'Show up, be present, be a beacon of light': Non-profit gives comfort gifts to Yelm police

YELM, Wash. - The strength of a community can be measured in many ways. For some, it's how we honor those who serve to protect.

“Show up, be present and be a beacon of light for somebody else,” says Annie Malone, owner of Yelm Crossfit.

It’s a place where people give it their all. They give each other hell. And they give back, too.

On this day, there’s a table full of donations, collected for Operation Ward 57, a non-profit supporting wounded, injured and ill service members and veterans.

Their mission is to deliver comfort kits to the Yelm Police Department. Inside; blankets, small toys, backpacks, and art supplies for children in need during difficult or domestic related calls. The comfort kits also contain a list of resources and phone numbers for veteran services.

“A significant portion of our population, that we come in contact with, officers come in contact with, are military families. They have ties to the military, somehow, and so having this with us in our cars at all times to brighten up somebody day is a very good thing for everybody,” says police chief Todd Stancil.

“It started because we saw there was a need. We have officers responding to stressful calls on a daily, hourly basis. And sometimes they involve our veterans and their children,” says Brittney Hamilton, with Operation Ward 57.

“You never know somebody’s story. You never know what’s going on in their personal lives. And by coming together and doing projects, we can help lift somebody else up that’s in need,” says Mandi Atkins with Operation Ward 57.

Operation Ward 57 provides those same services for the officers themselves; veterans, like Sgt. Rob Carlson.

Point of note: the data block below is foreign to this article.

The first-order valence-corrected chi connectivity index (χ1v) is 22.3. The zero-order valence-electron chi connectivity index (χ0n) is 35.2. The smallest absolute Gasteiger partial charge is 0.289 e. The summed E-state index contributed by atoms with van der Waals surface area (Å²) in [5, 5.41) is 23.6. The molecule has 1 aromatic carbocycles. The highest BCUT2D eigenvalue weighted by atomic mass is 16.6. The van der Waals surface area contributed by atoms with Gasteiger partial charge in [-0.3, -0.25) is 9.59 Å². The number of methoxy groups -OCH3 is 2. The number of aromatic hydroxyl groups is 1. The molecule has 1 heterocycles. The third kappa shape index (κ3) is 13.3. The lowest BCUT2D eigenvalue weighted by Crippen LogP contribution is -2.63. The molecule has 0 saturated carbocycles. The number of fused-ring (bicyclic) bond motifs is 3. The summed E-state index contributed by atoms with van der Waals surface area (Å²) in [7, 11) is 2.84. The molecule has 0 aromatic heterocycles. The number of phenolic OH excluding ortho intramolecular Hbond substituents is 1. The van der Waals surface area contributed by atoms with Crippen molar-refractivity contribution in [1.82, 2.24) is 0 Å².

“Sometimes, unfortunately, you feel like it’s just you against the world. But it’s really nice to be out in the community and have folks reach out to you and say thank you. Sometimes they don’t have the courage to do that, but when they do its very appreciated. I think that’s the same for the military community, as well,” says Carlson.

And that is how gains are made.

When we lift each other up, we raise the bar.

And, in doing so, we make each other stronger.

It’s the legacy of Navy veteran and Pierce County Sheriff’s Dep. Daniel McCartney, who was shot and killed while responding to a home invasion in Frederickson back in January.

“He was and still is a huge presence in here to the people. I can’t say enough about him,” says Malone.

Daniel’s image, something they look up to and his memory, forever in their hearts.

“His saying was ‘keep moving’ and that is something we stress to everyone here, when they are working out, is keep moving and keep moving through whatever we are going through at the time,” says Malone.

If the scale of a community is defined by the strength of its people, then maybe the people of Yelm find their strength, one rep at a time.

“When you empower somebody, to be able to help somebody else out, that is strength,” says Malone.

Lifting each other again…

And again…

And again…

“We are a small community, in Yelm, but we will get the job done,” says Malone.